Prime Minister Theresa May has rejected Labour’s offer to support an amended EU withdrawal agreement. Labour leader Jeremy Corbyn wrote to the Prime Minister last week, outlining his party’s conditions for backing any Brexit deal. In her response on Sunday, May refused to concede to Labour’s demands.

But after her historic defeat in the House of Commons in January, and with less than 50 days until the UK leaves the EU, May does not have long left to secure the support of MPs and finalise the withdrawal deal.

Corbyn's letter to May outlining Labour's demands for Brexit

On Wednesday 6th February, Corbyn wrote to the Prime Minister and laid out the changes needed to the withdrawal agreement if she wanted Labour’s support. These changes were:

  1. A “permanent and comprehensive UK-wide customs union”, which allows the UK to have a say in future EU trade deals.
  2. Close alignment with the single market, with “shared institutions”.
  3. “Dynamic alignment on rights and protections”, so that UK standards match the EU’s.
  4. Clarity about UK involvement in EU programmes and funding.
  5. Clear security arrangements.

Corbyn called for these changes to be included in the withdrawal agreement so that they become UK law. This would mean that they could not be overruled or removed by a future Conservative leader.

May's response to Corbyn's Brexit demands

May responded to Corbyn’s letter on Sunday 10th February, making it clear that she would not agree to the five demands. Instead, she remains committed to amending the Irish backstop and securing agreement for the current withdrawal deal.

The Prime Minister refused to agree with Corbyn’s first point, stating that the UK should not stay in the customs union.

May argued that her current withdrawal agreement had the benefits of a customs union while allowing the UK to agree on independent trade deals. She wrote: “I am not clear why you believe it would be preferable to seek a say in future EU trade deals rather than the ability to strike our own deals?”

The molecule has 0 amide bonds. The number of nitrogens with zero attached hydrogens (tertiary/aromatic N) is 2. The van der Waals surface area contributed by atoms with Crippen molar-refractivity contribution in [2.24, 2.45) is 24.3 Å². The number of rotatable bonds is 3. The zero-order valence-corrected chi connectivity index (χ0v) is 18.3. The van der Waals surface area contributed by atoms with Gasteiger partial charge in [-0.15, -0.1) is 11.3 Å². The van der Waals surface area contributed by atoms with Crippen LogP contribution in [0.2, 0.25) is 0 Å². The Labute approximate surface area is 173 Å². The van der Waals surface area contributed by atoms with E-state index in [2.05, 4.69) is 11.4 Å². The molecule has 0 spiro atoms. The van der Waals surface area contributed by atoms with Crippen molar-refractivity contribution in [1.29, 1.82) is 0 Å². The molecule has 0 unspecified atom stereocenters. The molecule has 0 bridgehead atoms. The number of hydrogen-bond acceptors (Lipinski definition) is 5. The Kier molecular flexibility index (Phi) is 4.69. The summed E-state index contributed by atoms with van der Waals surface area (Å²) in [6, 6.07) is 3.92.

However, there does seem to be some common ground between the two parties.

May did make a concession on Corbyn’s third demand, regarding environmental and workers’ rights. Although she did not agree to align with EU standards automatically, she suggested that the Commons vote every time that these standards change.

What's next for Brexit?

Today’s media reports suggest that May might be willing to further negotiate and discuss the customs union issue with Corbyn, perhaps exploring a softer Brexit approach.

Conservative Minister Rory Stewart had disagreed with this suggestion. He stated that, although there is “a lot of common ground” between the two parties, there is not a shifting of red lines. In other words, May is not considering staying in the customs union.

The Conservative party could risk splitting if the Prime Minister considers staying in the customs union.

Liz Truss, chief secretary to the Treasury, has already suggested that she would resign should the UK remain in the customs union.

Whatever route the Prime Minister takes, a conclusion needs to be reached quickly. The UK is due to leave the EU on 29th March; a date which is fast approaching.

It has been suggested that, if May does not put an amended deal to the House of Commons by 27th February, MPs will again be able to vote on extending the Brexit deadline.